In my last post, I mentioned the doctrine of internal relations as implying the necessity of an eternally omniscient being. I've written about this necessity before (most comprehensively, here). The doctrine of internal relations is the theory that everything is related to everything else. "Everything," however, may be unnecessarily ambiguous, so let's qualify it to specifically apply to propositions. Are all propositions related, or can a proposition be known to be true in isolation from all others?

By definition, one who isn't omniscient doesn't know at least one proposition: A.

For such a person to claim to know proposition B is false if B is predicated on A.

For him to know that B is not predicated on A presupposes a method C according to which he is able to determine such.

The question, then, becomes: from whom did he learn C, or did he himself claim to discover it?

If one learned C from another, from whom did that person learn C, did that person claim to discover C, or is that person omniscient?

If that person in turn learned C, we merely repeat the same question such that it is evident one has discovered C himself or has ultimately learned C either from one who is not omniscient and claimed to have discovered it or from one who claims to be omniscient.

Here is the kicker: if either of the former is the case - if a non-omniscient source claimed to discover C - by what method D did said source discover that C is not itself predicated on A? By what method E did said source discover that D is not itself predicated on A? Etc.

It is apparent that one who is not omniscient cannot both claim to know a proposition in isolation and avoid begging the question. Note that this is not intended to question the right of a person to appeal to an epistemic source. It is rather a question of determining preconditions for [the means of] knowledge and whether or not a particular epistemic source satisfies them. This post, like the one cited at the top, is intended to establish the unviability of an epistemology which has no recourse to an omniscient source of knowledge. The point is that just as no epistemology can stand without logic, no epistemology can stand without an omniscient being - more precisely, an eternally omniscient being, if the argument in my other post is sound. I'll leave that aside for now, however, as I want to emphasize that I believe this is a strong argument against secular rationalists who believe logic alone is a sufficient condition for knowledge. It's the best one I know, anyway, in terms of its breadth of application.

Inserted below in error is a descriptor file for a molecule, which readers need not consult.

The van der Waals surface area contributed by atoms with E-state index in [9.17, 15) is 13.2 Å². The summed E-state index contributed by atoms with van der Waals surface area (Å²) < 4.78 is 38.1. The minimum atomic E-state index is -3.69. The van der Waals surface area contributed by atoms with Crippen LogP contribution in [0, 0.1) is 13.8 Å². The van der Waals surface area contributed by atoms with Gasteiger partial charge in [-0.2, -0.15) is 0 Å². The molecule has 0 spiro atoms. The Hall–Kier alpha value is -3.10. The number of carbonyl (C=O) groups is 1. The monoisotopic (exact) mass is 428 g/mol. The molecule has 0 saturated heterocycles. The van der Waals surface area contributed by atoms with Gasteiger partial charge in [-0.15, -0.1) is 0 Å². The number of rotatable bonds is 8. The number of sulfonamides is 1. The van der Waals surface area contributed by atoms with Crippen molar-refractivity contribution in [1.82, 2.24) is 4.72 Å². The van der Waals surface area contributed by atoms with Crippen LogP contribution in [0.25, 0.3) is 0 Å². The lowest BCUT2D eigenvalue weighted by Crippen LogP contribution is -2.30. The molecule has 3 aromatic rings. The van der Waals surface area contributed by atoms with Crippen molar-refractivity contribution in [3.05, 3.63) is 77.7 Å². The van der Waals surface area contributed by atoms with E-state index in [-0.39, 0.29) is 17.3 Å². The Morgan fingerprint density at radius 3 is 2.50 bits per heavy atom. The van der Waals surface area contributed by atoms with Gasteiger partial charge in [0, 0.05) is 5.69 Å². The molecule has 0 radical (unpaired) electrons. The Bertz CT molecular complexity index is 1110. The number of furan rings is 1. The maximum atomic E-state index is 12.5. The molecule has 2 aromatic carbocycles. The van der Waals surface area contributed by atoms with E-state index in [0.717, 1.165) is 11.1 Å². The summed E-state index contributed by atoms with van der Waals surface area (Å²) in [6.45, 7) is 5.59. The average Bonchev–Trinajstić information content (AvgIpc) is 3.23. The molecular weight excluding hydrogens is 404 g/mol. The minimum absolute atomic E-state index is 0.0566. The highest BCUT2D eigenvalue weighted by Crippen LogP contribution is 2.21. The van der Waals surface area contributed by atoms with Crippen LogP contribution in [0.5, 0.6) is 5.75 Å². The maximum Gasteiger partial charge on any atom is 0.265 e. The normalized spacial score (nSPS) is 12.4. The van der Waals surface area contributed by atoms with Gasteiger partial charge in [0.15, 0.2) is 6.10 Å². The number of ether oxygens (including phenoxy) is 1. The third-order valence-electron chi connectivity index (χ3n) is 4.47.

Sunday, January 1, 2012

Clark, Van Til, and the Knowledge(s) of Man and God

I have yet to see a more fascinatingly concise, if perhaps equivocal, assessment the Clark-Van Til controversy on the issue of how the knowledges of man and God relate than that provided by Robert Rudolph in his contribution to Gordon Clark: Personal Recollections (pgs. 103-104):

Gordon was absolutely insistent that we did know some of the same things that God knew. If not, he insisted, it would be impossible for us to know any truth at all! That 2 plus 2 equals 4 is true, he felt. Thus he insisted that in and of itself it is true as a statement without the necessity of examining another proposition. He carefully insisted upon a propositional concept of truth while Van Til insisted upon the fact that to have truth in one's mind that mind must be built upon other propositions. The truthfulness or falsity demanded that the individual proposition be held in the midst of certain other basic propositions that must be consciously present in that mind in order to correctly know truth. Now, of course, God knows every proposition in the context of all other propositions for Van Til, and, therefore, the limited human mind never knows it the way God does. Van Til had an expression, of repeated: "true as far as it goes," meaning, of course, that for that mind which holds all propositions in a system, the more complete the system, the more full the truth. With growth in the knowledge of basic propositions, the further than mind had the truth. Van Til's concept is that for relative human beings, they can have all needful truth but never perceive it as God does with his infinite knowledge of everything that affects any proposition. He charged Clark, therefore, with denying the incomprehensibility of God and Clark charged him with agnosticism since he that that for him it was impossible to know anything as God did. Clark wanted an absolute even if it were only in the single proposition.

This helped put into order some ideas that I've been mulling for a while: